East side of granary roof

Baby lamb, they are so cute. 

I had to go spray another 10 acres.  I sprayed the bottoms and hill side down by the school house.  The weeds were thick!  In a few weeks I am going to have to take the mower down there and mow all the dead stuff.  Gotta get the roof on the barn first.  Still more spraying to do in the upper fields and up by the bone pile. 

We have two sets of twins currently.  One boy and girl from each mother.

The back creek stopped flowing yesterday.  I had to drive across it with the mule and it just kept slowly dropping until by late evening it was running no more.  I don’t see it picking up again any time soon with this hot weather expecting to stay. 

Granary roof winning.

Today was the day Mr. President got up on the granary roof to remove some tin.  This meant that I had to spend 45 minutes getting all the safety gear set up and in place.  If he falls off the roof I don’t want his mother
coming back to me, so he wore the harness all day long while he was on the roof.  He only almost went off the roof face first once.  The roof is a pretty steep pitch.  Once the first piece of tin was off there would be a place to stand.  It just was not happening.  My ladder is about 10 feet too short.  I really need a 30 foot ladder and those are not very common or very cheap.  I tried to get the nails but straddling the roof and holding on while trying to pry screws out was not easy nor fast.  I finally ended up screwing a standing block directly onto the tin that allowed me to pull the nails above it.  Once the first piece was gone it went much faster.  One side of the roof is fairly modern.  The East side is new tin held in place with screws and the West side has those old galvanized twisted nails.  I am working on the modern side and it is fairly obvious why it needed to be replaced, the boards underneath are rotten and brittle.  I have already broke two different boards, yes, I am also wearing a harness.  It will hurt when I fall, but I won’t die.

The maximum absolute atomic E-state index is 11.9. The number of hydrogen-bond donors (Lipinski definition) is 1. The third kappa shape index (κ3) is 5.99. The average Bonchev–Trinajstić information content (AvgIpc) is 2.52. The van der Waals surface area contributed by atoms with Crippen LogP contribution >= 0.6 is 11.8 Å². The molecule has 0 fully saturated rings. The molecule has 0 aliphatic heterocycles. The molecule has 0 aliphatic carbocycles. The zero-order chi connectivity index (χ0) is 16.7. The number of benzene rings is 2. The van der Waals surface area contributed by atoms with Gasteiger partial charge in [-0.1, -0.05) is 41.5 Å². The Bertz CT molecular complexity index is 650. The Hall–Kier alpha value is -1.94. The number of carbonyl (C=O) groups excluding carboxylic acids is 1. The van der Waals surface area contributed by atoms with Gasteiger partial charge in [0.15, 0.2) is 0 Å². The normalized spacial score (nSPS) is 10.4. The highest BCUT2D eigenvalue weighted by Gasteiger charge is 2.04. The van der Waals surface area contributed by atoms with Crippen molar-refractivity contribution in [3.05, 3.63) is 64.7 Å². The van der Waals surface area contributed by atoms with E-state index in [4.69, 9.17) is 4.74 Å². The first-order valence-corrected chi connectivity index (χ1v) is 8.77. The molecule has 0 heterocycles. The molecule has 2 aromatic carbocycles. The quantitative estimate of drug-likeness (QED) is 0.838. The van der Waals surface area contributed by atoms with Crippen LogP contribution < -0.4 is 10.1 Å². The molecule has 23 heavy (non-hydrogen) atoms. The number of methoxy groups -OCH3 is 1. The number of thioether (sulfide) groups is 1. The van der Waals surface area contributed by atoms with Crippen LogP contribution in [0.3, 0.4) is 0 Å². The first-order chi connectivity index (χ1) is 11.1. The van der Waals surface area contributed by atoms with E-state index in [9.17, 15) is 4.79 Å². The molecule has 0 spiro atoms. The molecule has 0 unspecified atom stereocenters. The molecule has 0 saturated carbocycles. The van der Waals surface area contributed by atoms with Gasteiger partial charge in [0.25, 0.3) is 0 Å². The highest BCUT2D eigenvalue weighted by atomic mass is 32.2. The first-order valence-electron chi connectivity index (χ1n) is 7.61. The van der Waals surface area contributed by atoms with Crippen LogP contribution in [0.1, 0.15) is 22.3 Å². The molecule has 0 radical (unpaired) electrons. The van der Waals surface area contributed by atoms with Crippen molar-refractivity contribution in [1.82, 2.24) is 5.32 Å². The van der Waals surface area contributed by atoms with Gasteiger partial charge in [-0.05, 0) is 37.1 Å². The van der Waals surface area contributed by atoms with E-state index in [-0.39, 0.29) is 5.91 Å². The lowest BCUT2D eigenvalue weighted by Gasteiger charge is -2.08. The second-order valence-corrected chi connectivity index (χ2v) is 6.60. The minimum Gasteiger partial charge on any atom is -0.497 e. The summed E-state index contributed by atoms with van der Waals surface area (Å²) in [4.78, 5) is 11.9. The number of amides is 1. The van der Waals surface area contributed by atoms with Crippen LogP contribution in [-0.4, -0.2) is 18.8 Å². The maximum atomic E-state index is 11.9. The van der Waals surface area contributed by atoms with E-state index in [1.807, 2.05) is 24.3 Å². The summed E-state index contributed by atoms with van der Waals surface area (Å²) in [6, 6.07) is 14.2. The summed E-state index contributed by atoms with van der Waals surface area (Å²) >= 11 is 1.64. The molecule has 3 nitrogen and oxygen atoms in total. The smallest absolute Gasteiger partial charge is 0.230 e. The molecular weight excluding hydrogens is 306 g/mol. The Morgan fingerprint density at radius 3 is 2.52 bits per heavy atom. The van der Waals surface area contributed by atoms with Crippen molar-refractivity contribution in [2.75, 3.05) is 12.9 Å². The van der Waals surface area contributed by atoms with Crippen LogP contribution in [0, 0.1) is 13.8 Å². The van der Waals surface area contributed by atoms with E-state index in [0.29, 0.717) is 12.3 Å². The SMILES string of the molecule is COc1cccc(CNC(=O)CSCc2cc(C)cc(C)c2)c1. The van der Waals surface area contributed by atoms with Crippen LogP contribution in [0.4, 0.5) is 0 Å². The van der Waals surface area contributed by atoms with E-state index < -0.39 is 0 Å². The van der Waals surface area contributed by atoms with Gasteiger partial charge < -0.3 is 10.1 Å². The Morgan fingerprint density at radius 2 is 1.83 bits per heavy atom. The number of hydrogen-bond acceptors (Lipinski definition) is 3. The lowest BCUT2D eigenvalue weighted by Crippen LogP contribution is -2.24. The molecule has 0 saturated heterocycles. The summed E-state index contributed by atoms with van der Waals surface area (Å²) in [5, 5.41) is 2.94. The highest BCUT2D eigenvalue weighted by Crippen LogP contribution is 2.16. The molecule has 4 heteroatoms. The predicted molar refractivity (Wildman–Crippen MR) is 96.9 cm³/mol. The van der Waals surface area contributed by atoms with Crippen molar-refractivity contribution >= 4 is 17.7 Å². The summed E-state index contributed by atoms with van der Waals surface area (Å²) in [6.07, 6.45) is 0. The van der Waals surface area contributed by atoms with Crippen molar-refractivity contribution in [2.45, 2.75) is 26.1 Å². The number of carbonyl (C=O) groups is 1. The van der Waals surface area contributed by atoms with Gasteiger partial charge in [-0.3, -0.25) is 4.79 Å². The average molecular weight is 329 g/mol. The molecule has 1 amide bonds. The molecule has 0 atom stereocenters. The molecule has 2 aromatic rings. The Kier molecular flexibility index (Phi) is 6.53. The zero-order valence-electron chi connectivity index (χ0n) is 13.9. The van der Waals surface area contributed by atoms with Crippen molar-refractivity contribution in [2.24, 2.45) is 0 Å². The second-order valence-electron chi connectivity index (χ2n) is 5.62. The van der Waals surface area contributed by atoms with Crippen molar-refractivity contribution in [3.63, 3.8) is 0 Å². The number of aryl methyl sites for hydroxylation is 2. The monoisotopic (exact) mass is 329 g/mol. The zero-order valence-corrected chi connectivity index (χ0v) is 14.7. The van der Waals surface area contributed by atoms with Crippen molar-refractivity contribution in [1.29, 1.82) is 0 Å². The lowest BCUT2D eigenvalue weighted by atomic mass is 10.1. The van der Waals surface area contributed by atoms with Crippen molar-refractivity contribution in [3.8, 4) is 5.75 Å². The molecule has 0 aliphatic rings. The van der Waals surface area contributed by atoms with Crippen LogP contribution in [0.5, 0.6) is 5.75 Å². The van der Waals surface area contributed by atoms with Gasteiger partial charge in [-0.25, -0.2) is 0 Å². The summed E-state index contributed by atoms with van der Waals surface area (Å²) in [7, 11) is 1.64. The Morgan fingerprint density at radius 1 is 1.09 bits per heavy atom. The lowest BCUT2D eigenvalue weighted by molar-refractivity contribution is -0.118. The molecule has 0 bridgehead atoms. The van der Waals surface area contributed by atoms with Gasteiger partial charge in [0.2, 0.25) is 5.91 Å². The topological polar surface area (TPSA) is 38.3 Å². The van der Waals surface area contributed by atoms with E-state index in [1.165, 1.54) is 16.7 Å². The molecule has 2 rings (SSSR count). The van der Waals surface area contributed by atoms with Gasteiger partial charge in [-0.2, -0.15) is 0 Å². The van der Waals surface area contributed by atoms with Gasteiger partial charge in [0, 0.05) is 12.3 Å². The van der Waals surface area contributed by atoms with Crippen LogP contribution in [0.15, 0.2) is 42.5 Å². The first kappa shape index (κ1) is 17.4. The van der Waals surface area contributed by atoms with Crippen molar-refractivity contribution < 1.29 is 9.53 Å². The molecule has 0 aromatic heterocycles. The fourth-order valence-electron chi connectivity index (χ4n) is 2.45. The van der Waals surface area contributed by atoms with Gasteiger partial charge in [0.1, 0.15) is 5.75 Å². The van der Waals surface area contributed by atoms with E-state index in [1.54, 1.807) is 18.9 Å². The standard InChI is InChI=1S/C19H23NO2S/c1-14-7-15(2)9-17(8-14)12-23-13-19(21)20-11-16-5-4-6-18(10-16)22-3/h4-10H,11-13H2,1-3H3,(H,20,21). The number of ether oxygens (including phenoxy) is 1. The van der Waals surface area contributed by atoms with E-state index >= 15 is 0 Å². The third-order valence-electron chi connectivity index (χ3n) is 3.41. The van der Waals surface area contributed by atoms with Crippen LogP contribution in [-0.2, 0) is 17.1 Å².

I spent the morning spraying again today.  I am all the way down by the bluffs now.  I am still concentrating on the upper hillside.  The star thistle is the worst on the dry hot hilllside.  I ran out of 2-4-D today and had get some more.  I will spray the bottoms last as they are mostly just Russian thistle and 2-4-d will kill it.  The fancy spray is for the hillside.

At 1500 today I was done working on the tin roof.  It was just too hot.  I drank over 2 gallons of liquid today.  I never drink that much fluid.  We went into the barn and worked on the inside cleaning up nails and getting ready for the second elevated storage room from the grain tower conversion.

When I was spraying I saw lots of baby birds, baby woodpeckers, blackbirds and a whole covey of Hungarian Partridges (around 20 birds).  The most Huns I have seen on the property have been five a couple of years ago.  I am hoping they make it to adulthood. I did see the baby deer twins up on top of the hillside. I saw the little two point buck this evening as he wandered down to the front creek in front of the house for a drink of water.  He is living by the metal grain bins.

Side note, the mule has 1250 hours on it after the engine rebuild.